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Book Review

Book Cover

The Vampire Gene
Book 1 - Killing Kiss


Author: Sam Stone
Publisher: Telos Publishing
RRP: £9.99
ISBN: 978 1 84583 913 0
Publication Date: 31 August 2015

Gabriele Caccini is an unusual student at Manchester University. Outwardly unusual as he appears to have wealthy parents and so wants for nothing, inwardly unusual because he is a vampire. Through hundreds of years Gabriele has sort to make another like him and this time he believes that a fellow student, Carolyn, may be the one. But at one fateful party his drink is spiked with drugs fully releasing his hedonistic side, but not in Carolyn’s direction...

The Vampire Gene: Book 1 - Killing Kiss (2007. 228 pages) is the first of a series of books by Sam Stone. I am in the odd position of having started this series with book three Demon Dance which I liked for being a well balanced story, with some interesting twists. How my opinion would have changed had I started with the first volume.

All writers have their own heroes who have provided inspiration, and for Stone the most obvious influence is that of Anne Rice. Gabe was turned in the 17th Century and to get some idea of what has been happening to him these last hundreds of year, the book is structured so that each part which happens in the present, is followed by some of the back story.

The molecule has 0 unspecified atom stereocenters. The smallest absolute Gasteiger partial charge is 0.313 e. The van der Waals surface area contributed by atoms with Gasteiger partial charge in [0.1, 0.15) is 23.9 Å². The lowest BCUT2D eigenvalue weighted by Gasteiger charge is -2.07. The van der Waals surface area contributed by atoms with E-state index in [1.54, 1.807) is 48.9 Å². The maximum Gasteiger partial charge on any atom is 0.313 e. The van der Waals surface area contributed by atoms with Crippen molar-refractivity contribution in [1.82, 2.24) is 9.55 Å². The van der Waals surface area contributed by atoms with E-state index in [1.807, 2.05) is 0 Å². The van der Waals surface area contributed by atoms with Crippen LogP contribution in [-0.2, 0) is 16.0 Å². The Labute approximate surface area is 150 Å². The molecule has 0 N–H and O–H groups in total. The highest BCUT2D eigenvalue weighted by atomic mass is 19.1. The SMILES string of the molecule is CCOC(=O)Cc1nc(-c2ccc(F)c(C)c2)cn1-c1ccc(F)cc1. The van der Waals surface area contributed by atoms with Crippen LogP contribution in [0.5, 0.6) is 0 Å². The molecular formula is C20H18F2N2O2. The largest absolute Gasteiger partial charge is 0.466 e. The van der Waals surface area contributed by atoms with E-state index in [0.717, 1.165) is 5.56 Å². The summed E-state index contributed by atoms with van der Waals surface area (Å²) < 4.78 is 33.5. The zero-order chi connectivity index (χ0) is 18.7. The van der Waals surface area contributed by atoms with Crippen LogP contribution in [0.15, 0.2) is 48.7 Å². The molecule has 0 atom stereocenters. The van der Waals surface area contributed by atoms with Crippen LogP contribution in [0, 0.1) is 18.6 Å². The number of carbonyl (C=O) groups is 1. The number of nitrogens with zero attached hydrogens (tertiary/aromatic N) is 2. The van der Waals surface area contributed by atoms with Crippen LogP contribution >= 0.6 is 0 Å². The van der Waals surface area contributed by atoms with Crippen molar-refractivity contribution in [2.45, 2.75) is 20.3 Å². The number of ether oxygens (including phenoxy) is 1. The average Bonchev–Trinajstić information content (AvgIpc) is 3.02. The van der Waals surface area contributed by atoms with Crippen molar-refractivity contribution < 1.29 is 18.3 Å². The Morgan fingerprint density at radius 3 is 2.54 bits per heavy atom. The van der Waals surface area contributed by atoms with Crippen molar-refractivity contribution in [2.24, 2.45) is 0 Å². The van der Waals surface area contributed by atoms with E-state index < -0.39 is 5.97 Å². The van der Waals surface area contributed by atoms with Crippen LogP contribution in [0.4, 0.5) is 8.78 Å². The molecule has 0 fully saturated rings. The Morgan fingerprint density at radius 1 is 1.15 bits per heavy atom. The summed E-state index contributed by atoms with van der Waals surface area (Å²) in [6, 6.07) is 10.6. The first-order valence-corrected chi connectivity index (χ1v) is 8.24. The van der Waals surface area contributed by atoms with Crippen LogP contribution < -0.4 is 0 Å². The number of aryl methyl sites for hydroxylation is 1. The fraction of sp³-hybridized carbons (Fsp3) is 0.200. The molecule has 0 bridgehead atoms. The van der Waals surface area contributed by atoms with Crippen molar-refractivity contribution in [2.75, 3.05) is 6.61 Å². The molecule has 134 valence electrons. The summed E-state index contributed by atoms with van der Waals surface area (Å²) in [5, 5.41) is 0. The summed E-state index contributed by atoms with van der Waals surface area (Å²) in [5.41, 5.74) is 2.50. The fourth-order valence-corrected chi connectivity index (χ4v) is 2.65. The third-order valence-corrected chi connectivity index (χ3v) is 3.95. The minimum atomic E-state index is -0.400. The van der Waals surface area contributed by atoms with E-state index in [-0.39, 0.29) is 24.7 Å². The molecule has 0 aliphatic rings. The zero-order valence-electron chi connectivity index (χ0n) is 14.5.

Sometimes this is used to contrast or illuminate certain aspects of the story, for instance Gabe’s turning is mirrored by him turning Lilly. For the most part they seem a little disconnected and occasionally transition from one time frame to another interrupted the flow of the story for no good reason.

As the main protagonist, Gabe is a sympathetic character, never having consciously asked for the life which had been thrust upon him, or as sympathetic as a killer can be. Vampires come with their own social mores, so Gabe is hansom, strong, he has a variable moral compass, especially where sex is concerned and is all round ripe meat to star in a pseudo rape fantasy which many of the sex scenes feel like. Stone does what a lot of women writers do, and write their males as an extension of their own fantasies which bear little resemblance to how men really think.

This is essentially an introduction book, which sets up the rest of the series, as such, putting aside the historical aspects, little dramatic happens. It difficult to highly recommend it as a standalone novel as there is something a little amateurish about the writing, but it’s worth picking up as part of the series as once Stone stops trying to be a poor man’s Anne Rice, the series develops into something of its own and something worth reading.


Charles Packer

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